14. Evgeny Dantsin, Andreas Goerdt, Edward A. Hirsch, Ravi Kannan, Jon M. Kleinberg, Christos H. Papadimitriou, Prabhakar Raghavan, and Uwe Schöning. A deterministic (2-2/(k+1))^n algorithm for k-SAT based on local search. Theor. Comput. Sci., 289(1):69-83, 2002. URL:
  15. Leonardo de Moura and Nikolaj Bjørner. Z3: An efficient SMT solver. In C. R. Ramakrishnan and Jakob Rehof, editors, Tools and Algorithms for the Construction and Analysis of Systems, pages 337-340, Berlin, Heidelberg, 2008. Springer Berlin Heidelberg. Google Scholar
  16. Jian Ding, Allan Sly, and Nike Sun. Proof of the Satisfiability Conjecture for large k. In Proceedings of the Forty-Seventh Annual ACM on Symposium on Theory of Computing, STOC 2015, Portland, OR, USA, June 14-17, 2015, pages 59-68, 2015. URL:
  17. Olivier Dubois, Yacine Boufkhad, and Jacques Mandler. Typical random 3-sat formulae and the satisfiability threshold. In Proceedings of the Eleventh Annual ACM-SIAM Symposium on Discrete Algorithms, SODA '00, pages 126-127, Philadelphia, PA, USA, 2000. Society for Industrial and Applied Mathematics. URL:
  18. Vitaly Feldman, Will Perkins, and Santosh Vempala. On the complexity of random satisfiability problems with planted solutions. Electronic Colloquium on Computational Complexity (ECCC), 21:148, 2014. URL:
  19. Jun Gu, Paul W. Purdom, John Franco, and Benjamin W. Wah. Algorithms for the satisfiability (SAT) problem: A survey. In Satisfiability Problem: Theory and Applications, Proceedings of a DIMACS Workshop, Piscataway, New Jersey, USA, March 11-13, 1996, pages 19-152, 1996. URL:
  20. Hiêp Hàn, Yury Person, and Mathias Schacht. Note on strong refutation algorithms for random k-sat formulas. Electronic Notes in Discrete Mathematics, 35:157-162, 2009. URL:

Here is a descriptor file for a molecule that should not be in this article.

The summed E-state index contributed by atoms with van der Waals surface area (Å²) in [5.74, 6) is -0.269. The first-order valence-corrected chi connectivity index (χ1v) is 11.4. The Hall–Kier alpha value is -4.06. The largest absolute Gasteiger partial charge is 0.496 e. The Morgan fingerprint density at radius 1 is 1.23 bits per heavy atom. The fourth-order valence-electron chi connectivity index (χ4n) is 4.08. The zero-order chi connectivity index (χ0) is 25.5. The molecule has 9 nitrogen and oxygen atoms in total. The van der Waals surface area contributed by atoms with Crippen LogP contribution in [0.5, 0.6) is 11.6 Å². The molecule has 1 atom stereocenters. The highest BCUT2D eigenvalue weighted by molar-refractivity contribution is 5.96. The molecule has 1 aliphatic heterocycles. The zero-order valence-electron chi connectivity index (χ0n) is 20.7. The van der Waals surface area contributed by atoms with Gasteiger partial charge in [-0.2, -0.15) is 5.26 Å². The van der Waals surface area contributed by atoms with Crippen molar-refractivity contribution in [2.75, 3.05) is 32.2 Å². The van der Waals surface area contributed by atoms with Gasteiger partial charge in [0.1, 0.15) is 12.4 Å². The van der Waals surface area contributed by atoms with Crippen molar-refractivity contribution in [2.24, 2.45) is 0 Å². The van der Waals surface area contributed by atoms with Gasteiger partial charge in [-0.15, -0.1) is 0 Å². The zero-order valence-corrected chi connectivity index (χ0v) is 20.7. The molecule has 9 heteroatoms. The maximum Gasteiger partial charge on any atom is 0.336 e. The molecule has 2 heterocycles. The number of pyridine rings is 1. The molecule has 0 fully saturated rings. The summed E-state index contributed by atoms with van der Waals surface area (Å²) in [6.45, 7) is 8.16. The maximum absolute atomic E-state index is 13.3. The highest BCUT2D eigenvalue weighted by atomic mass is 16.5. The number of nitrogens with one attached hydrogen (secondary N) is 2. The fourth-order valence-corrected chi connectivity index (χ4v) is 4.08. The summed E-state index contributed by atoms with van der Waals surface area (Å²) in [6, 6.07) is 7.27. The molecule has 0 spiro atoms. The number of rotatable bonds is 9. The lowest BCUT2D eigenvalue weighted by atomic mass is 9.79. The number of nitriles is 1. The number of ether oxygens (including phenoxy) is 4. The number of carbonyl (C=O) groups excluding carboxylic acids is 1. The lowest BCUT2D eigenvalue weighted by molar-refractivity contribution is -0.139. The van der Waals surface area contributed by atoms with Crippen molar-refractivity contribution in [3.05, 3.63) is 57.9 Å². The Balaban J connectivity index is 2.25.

21. Russell Impagliazzo and Ramamohan Paturi. On the complexity of k-SAT. J. Comput. Syst. Sci., 62(2):367-375, 2001. URL:
  22. Richard M. Karp. Reducibility among combinatorial problems. In Proceedings of a symposium on the Complexity of Computer Computations, held March 20-22, 1972, at the IBM Thomas J. Watson Research Center, Yorktown Heights, New York, USA, pages 85-103, 1972. URL:, URL:
  23. Lefteris M. Kirousis, Evangelos Kranakis, Danny Krizanc, and Yannis C. Stamatiou. Approximating the unsatisfiability threshold of random formulas. Random Struct. Algorithms, 12(3):253-269, 1998. URL:<253::AID-RSA3>3.0.CO;2-U.
  24. Leonid A. Levin. Universal search problems. Problems of Information Transmission, 9(3), 1973. Google Scholar
  25. Andrea Lincoln and Adam Yedidia. Faster random k-cnf satisfiability. arXiv preprint, 2019. URL:
  26. Chao Ming-Te and John Franco. Probabilistic analysis of a generalization of the unit-clause literal selection heuristics for the k-satisfiability problem. Information Sciences, 51(3):289-314, 1990. Google Scholar
  27. Eugene Nudelman, Kevin Leyton-Brown, Holger H. Hoos, Alex Devkar, and Yoav Shoham. Understanding random SAT: beyond the clauses-to-variables ratio. In Principles and Practice of Constraint Programming - CP 2004, 10th International Conference, CP 2004, Toronto, Canada, September 27 - October 1, 2004, Proceedings, pages 438-452, 2004. URL:
  28. Ramamohan Paturi, Pavel Pudlák, Michael E. Saks, and Francis Zane. An improved exponential-time algorithm for k-SAT. J. ACM, 52(3):337-364, 2005. URL:
  29. Ramamohan Paturi, Pavel Pudlák, and Francis Zane. Satisfiability coding lemma. Chicago J. Theor. Comput. Sci., 1999, 1999. URL:
  30. Uwe Schöning. A probabilistic algorithm for k-sat and constraint satisfaction problems. In 40th Annual Symposium on Foundations of Computer Science, FOCS '99, 17-18 October, 1999, New York, NY, USA, pages 410-414, 1999. URL:
  31. Bart Selman, David G. Mitchell, and Hector J. Levesque. Generating hard satisfiability problems. Artificial Intelligence, 81(1):17-29, 1996. Frontiers in Problem Solving: Phase Transitions and Complexity. URL:
  32. Greg Valiant. Faster random SAT. Personal communication. Google Scholar
  33. Nikhil Vyas and Ryan Williams. On super strong ETH. In Mikolás Janota and Inês Lynce, editors, Theory and Applications of Satisfiability Testing - SAT 2019 - 22nd International Conference, SAT 2019, Lisbon, Portugal, July 9-12, 2019, Proceedings, volume 11628 of Lecture Notes in Computer Science, pages 406-423. Springer, 2019. URL:
Questions / Remarks / Feedback

Feedback for Dagstuhl Publishing

Thanks for your feedback!

Feedback submitted

Could not send message

Please try again later or send an E-mail